In 2019, Columbia High baseball came within one win of earning its first State Final Four appearance since 2002.
The Bruins’ season ended with a loss to University Prep in the State 1A quarterfinals. University Prep went on to win the State championship.
Add to that the losses Columbia suffered from graduation — and they were significant, too — and the Bruins enter 2020 with a lot of open positions and a question mark about their ability to better last season’s 19-6 record. (CHS went 15-4 in the regular season. It lost three games by one run and a fourth by two runs.)
Bruins Coach John Hallead, now in his eighth year, is an optimist who has proven he can develop talent to succeed at the varsity level. The Bruins have gotten better year after year under Hallead. Three of his most-prized players (William Gross, Adam Goodwillie, and Trenton Howard) have gone onto play collegiate baseball and a fourth (senior Davis Koester) has signed a letter of intent to play collegiately in 2021.
Hallead is pleased with the progression of the CHS baseball program, which earned a Trico League co-championship in 2018, then won the title outright in 2019. Still, he said he has some valid concerns with this year’s prospects.
“First off, if you look at the success over the past three years, we have gotten better each year,” he said. “It is becoming more and more difficult to ‘better’ what we did the previous year. It is possible this year’s returners and additions. For us to ‘better’ what we did last year will mean a third consecutive league championship and advancing to the State Final Four semifinals.”
Hallead must replace three First Team All-Trico players, one Second Team player, and a two-year starter, but he welcomed back five key players from 2019 when CHS opened training camp on March 2.
The top returning player is Koester, who posted a team-best 9-2 record in 2019 with 56 strikeouts in 65 innings and good ratios (1.40 earned-run average and .182 batting average against) on his way to winning Trico Co-MVP honors. Koester also carried an effective stick. He batted .418 with a .511 on-base percentage and tallied 23 runs and 21 runs batted in.
“I’m excited to see what Davis is going to do this year on the diamond,” Hallead said. “He is another one of those rare four-year starters for us and each year in our program he has gotten better. If he continues that trend, he will be a very special college player.”
Last summer, Koester led the Columbia Gorge River Bandits summer team to a 27-9-1 record. He struck out 48 in 47 innings and finished with a 0.89 ERA and 0.803 WHIP (walks and hits divided by innings pitched). When the right-hander is not pitching, he will spend time catching and at shortstop.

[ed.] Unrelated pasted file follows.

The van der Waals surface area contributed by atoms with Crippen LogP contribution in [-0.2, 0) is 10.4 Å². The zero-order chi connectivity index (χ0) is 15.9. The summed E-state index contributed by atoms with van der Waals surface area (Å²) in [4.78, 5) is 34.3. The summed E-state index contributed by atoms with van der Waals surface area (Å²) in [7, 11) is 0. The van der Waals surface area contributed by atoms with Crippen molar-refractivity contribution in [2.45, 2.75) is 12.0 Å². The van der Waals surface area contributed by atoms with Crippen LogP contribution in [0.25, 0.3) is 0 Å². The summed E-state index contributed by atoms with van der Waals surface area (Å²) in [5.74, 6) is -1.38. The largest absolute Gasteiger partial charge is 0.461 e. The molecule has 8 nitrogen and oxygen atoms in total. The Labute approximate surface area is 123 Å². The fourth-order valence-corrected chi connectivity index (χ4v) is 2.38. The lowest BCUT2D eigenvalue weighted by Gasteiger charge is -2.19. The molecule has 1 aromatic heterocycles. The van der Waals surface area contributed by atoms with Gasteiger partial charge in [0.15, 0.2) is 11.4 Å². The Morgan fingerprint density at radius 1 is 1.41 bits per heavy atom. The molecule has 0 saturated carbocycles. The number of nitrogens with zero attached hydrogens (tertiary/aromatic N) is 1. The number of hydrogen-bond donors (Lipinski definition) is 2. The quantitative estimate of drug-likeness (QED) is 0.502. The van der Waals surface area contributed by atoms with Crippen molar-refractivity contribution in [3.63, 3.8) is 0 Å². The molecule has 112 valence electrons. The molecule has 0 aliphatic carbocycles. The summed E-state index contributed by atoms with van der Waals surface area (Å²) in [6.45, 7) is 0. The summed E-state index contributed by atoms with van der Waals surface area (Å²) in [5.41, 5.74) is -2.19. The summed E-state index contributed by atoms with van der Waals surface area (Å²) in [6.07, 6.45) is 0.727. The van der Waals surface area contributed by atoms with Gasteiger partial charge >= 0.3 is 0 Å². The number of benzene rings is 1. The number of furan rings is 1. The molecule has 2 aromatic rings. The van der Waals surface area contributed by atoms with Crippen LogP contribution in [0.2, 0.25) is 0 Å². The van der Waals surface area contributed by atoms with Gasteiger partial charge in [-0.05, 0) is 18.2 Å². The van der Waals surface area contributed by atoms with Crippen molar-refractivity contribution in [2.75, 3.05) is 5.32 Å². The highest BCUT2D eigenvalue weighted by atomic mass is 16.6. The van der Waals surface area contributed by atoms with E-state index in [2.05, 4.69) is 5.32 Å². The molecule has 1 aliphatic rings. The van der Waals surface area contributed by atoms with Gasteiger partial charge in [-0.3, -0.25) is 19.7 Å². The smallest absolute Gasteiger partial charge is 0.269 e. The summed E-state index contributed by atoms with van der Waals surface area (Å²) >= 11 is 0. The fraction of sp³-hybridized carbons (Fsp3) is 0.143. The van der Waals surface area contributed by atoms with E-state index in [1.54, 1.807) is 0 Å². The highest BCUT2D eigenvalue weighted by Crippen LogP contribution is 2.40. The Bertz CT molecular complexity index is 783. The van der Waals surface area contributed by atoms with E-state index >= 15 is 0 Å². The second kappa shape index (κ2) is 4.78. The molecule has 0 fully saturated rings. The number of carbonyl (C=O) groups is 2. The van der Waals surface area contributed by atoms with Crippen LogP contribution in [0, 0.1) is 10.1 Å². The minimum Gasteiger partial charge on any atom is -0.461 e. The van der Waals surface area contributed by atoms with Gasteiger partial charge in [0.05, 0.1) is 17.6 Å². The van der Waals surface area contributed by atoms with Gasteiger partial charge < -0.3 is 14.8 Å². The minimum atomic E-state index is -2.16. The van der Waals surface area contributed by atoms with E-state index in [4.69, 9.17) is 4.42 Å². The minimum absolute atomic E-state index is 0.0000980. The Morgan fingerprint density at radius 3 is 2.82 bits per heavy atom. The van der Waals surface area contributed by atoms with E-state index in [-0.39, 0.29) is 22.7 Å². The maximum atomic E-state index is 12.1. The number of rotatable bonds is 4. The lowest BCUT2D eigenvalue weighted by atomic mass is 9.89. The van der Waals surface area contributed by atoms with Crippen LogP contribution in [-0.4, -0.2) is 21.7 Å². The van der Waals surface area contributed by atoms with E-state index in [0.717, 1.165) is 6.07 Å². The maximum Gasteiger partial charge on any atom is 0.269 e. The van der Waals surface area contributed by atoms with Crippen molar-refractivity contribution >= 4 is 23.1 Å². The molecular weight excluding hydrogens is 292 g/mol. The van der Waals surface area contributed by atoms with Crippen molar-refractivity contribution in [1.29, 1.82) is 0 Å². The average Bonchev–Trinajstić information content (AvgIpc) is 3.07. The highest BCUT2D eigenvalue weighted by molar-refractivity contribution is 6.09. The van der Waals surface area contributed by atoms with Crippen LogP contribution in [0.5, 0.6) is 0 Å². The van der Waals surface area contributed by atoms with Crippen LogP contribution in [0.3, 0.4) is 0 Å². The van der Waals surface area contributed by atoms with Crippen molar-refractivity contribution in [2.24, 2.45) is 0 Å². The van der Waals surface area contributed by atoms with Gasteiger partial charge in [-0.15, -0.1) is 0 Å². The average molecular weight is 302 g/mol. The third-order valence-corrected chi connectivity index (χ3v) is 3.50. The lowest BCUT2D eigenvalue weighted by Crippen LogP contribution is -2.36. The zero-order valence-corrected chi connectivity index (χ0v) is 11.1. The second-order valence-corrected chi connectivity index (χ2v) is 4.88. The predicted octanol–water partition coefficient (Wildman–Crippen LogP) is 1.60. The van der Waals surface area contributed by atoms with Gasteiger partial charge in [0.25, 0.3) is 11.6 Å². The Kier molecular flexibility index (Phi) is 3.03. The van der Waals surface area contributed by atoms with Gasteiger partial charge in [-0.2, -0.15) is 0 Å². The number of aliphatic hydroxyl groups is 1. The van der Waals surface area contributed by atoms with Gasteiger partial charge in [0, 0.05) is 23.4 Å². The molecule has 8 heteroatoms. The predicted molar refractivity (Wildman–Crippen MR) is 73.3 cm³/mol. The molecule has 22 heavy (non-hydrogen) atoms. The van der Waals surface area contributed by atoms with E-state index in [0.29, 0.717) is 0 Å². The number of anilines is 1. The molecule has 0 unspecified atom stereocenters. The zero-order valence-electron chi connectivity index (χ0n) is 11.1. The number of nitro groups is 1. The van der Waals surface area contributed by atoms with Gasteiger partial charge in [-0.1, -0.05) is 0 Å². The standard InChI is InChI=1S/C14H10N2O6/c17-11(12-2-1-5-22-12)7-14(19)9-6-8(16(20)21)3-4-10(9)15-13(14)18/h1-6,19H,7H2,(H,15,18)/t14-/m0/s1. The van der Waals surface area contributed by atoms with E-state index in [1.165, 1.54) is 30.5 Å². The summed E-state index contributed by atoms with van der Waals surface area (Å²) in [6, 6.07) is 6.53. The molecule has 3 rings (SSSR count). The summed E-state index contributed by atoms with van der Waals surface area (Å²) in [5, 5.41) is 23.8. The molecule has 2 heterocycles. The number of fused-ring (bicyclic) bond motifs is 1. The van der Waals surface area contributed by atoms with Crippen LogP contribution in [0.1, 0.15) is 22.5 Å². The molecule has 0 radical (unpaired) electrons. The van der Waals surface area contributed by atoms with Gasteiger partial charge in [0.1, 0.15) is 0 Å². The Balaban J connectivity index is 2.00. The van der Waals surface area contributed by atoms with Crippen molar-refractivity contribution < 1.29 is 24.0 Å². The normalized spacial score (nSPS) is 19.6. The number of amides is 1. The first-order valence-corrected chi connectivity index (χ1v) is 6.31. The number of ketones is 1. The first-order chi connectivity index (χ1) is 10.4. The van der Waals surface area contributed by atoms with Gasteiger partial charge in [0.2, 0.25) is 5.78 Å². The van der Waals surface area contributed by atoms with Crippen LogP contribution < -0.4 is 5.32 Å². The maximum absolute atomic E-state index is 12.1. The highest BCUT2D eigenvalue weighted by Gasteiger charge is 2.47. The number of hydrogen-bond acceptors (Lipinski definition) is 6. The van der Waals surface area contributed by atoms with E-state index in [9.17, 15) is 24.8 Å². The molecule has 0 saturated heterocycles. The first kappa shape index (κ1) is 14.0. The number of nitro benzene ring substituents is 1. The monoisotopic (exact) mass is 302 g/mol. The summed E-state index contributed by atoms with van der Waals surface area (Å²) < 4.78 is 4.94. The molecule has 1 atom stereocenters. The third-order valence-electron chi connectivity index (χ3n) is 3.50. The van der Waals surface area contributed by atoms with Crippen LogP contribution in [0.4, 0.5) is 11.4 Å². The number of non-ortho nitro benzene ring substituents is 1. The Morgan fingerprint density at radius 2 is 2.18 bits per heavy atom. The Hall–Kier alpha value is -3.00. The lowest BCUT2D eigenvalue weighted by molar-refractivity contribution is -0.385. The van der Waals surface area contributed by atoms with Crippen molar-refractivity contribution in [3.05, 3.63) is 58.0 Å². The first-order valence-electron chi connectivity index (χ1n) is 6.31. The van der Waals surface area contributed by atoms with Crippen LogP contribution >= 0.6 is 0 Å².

Koester’s battery mate will be junior Austin Charters, who hit .338 last year and was named to the All-Trico Second Team. Charters, who also will see time in the outfield to give him a break from catching, will bat lead-off.
“Austin is the fastest kid in our school from an on-field perspective,” Hallead said. “We are going to count on him heavily to get on base and score runs.”
Also back is senior second baseman Payden Webster, now in his third varsity season. The 2019 All-Trico First Teamer was an effective offensive performer as a junior. He hit .286 with 23 runs and 13 stolen bases.
“This is Payden’s time to step up and take on more of an active role in our lineup,” Hallead said. “He is a situational hitter, which fits our philosophy, and will be counted on to get on base and score runs.”
Senior Kolby Riggleman and junior Garrett Hogberg are expected to reprise their 2019 roles, and then some. Riggleman and Hogberg, both right-handers, will be joining Koester in the CHS rotation again. When not on the mound, Hogberg will play first base and Riggleman will fill in at shortstop when Koester is on the mound.
Hogberg, an All-Trico Second Teamer last season, tossed 30.2 innings and ended the season with a 2.28 ERA before a broken wrist in a Southwest District semifinal game sidelined him for the rest of the post-season. Riggleman worked 23 innings and posted a 3.35 ERA. The two combined for 78 innings pitched last summer. They will split league starts with Koester and serve as spot relievers in pitch count situations.